26 November 2018

Lasting Power of Attorney

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You may be concerned about what would happen if your health failed or you had a serious accident, or that you are getting older and one day will not want or be able to manage your own affairs. A Lasting Power of Attorney (LPA) lets you plan ahead for these eventualities by letting you say now who you want to make decisions for you in the future.

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Similarly, if you have an elderly relative who is worried about how they might cope in the years to come, you could set their mind at rest by suggesting they set up an LPA now for future use.

More people are choosing to make an LPA than ever before. Contrary to popular myth LPAs are not just for older and wealthier people – anyone can benefit from having one in place. Hopefully you’ll never need it but once you’ve got one, it can just sit waiting to be used if the need does arise.

This guide provides an overview of how to set up an LPA in England and Wales. For a more detailed explanation, see our Good with your Money guide which also explains how the Scottish system differs. If you're in Scotland you can also contact the Office of the Public Guardian (Scotland) for more information (01324 678 300) or mypowerofattorney.co.uk. If you're in Northern Ireland, the Office of Care and Protection can help (0300 200 7812) and you can find more information on nidirect.gov.uk and from the Department of Justice. If you have assets in more than one country, say Scotland and England, or if you relocate you may need a separate power of attorney for each country but the situation isn’t clear and you should seek advice on this.

What is a Lasting Power of Attorney?

An LPA is a document which allows someone else to make decisions for you and to act on your behalf if you are no longer able to do this for yourself. The person or people you choose to do this for you are known as your attorneys.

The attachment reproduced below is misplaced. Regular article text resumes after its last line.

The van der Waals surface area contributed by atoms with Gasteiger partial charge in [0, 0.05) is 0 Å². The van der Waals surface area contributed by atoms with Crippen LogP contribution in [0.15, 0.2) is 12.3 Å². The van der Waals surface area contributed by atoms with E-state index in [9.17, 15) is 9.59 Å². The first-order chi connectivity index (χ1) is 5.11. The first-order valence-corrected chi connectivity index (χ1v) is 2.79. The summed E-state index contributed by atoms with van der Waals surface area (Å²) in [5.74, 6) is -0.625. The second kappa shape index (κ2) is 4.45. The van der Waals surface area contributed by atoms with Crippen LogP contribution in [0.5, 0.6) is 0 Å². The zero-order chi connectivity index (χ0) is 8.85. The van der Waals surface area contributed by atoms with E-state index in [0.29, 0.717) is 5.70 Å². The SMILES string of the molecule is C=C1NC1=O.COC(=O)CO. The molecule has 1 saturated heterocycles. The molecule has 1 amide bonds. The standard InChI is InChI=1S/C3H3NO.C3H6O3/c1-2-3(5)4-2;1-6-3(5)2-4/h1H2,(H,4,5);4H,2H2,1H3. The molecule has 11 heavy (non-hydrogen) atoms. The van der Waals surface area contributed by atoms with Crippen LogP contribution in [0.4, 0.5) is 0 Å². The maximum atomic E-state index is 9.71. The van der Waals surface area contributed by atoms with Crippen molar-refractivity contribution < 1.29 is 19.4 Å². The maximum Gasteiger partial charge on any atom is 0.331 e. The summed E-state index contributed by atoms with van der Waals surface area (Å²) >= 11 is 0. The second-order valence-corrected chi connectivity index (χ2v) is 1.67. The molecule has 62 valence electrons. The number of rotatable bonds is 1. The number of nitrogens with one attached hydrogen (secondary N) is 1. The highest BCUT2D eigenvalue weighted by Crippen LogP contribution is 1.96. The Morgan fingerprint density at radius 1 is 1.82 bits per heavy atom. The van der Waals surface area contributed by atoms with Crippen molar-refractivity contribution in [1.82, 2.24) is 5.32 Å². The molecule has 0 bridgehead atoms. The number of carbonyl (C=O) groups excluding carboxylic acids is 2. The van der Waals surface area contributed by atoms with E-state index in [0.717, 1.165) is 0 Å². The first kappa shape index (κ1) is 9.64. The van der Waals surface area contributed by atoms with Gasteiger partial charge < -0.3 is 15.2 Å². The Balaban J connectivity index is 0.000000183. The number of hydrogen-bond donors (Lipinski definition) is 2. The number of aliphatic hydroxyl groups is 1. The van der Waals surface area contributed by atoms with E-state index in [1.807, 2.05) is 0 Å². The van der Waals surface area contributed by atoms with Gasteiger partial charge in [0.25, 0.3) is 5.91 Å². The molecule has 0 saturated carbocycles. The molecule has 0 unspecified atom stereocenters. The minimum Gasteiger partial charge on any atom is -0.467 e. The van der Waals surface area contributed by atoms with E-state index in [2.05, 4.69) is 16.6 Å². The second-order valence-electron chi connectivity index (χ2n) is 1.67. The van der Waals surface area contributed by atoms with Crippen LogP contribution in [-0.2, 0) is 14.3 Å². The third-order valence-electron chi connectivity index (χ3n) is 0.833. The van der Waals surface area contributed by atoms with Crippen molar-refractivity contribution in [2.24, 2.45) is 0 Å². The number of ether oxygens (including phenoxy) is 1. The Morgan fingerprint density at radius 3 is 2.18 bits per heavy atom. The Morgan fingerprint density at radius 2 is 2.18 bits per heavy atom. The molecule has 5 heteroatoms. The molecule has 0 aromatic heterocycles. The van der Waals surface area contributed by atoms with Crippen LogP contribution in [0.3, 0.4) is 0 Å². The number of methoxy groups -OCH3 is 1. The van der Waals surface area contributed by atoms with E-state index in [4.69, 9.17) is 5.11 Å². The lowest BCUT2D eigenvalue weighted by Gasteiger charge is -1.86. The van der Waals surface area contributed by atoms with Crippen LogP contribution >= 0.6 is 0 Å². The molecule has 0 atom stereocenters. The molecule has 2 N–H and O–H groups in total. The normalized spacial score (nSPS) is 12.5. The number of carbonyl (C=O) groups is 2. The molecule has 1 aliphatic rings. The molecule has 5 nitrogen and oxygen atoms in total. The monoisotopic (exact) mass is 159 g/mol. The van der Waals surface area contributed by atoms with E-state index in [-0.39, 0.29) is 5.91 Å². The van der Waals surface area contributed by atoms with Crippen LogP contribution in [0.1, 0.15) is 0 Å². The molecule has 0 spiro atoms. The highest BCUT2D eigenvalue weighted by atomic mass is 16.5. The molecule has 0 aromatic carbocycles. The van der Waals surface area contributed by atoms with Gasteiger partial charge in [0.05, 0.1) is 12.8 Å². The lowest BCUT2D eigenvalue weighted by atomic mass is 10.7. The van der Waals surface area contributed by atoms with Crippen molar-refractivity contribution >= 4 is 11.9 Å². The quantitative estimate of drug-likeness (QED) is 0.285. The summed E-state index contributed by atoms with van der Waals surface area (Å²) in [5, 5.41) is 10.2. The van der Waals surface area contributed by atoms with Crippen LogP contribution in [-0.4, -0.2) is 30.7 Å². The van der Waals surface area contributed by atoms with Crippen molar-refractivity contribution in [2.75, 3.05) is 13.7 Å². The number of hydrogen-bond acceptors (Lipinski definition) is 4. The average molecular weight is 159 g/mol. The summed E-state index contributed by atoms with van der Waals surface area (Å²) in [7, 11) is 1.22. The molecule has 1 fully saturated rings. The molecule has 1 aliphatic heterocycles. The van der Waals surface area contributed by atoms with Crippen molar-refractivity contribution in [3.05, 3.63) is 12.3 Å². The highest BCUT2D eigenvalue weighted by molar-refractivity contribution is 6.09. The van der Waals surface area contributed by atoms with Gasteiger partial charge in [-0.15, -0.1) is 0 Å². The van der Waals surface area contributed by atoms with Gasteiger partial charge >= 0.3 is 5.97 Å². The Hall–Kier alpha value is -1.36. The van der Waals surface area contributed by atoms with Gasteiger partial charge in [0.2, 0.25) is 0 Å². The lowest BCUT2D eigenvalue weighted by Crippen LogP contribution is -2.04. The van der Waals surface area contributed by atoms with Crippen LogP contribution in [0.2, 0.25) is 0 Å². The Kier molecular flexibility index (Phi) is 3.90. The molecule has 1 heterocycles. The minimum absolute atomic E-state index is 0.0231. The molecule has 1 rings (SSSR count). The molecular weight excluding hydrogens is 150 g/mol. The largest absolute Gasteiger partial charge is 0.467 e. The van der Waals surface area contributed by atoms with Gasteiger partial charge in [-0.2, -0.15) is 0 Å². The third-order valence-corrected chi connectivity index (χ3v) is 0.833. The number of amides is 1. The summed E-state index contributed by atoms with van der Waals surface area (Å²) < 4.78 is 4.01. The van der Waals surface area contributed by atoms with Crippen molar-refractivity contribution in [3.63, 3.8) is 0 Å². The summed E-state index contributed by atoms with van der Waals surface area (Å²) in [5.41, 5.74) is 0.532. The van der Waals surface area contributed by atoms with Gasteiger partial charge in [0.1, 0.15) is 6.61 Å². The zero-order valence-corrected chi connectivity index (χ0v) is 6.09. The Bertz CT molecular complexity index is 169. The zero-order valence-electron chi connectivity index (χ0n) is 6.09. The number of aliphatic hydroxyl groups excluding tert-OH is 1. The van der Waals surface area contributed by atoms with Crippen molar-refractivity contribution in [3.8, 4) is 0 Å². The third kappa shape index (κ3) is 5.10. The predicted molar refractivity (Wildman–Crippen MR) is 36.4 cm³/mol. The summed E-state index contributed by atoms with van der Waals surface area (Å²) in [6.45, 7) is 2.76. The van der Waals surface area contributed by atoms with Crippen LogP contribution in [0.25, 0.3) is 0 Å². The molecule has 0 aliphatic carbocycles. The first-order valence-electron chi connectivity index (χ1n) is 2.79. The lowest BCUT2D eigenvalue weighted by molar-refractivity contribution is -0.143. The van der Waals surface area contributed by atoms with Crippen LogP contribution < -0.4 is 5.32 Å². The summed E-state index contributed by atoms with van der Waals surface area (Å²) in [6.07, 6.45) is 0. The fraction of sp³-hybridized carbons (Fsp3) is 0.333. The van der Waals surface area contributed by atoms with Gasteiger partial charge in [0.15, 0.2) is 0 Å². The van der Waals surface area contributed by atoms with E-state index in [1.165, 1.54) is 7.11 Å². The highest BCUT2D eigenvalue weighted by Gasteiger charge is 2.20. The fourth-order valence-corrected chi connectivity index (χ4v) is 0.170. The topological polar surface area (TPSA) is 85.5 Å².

An LPA could involve your attorneys taking care of your money (such as paying bills or managing your savings and investments), your property (such as arranging repairs to your home or buying/selling property), your welfare (such as choosing where you live, what you eat and who you see) or your health (such as what medical treatment you receive).

Before it can be used, an LPA must be registered with the Office of the Public Guardian. You can do this whenever you like so this could be several years before you expect to use it.

There are two types of LPA:

Property and financial affairs: This allows your attorneys to make decisions for you concerning your property and money. You don’t need to have a lot of money or own your home to make one. It can be just as useful to have one to make sure you have help paying bills or managing your bank accounts – something your relatives will not be able to do unless you have an LPA which gives them the proper authority. You can choose when the LPA can be used and how. For example, you can give your attorney authority to start making decisions for you right away, at a particular time for a set period, or only once you’re no longer able to make decisions yourself.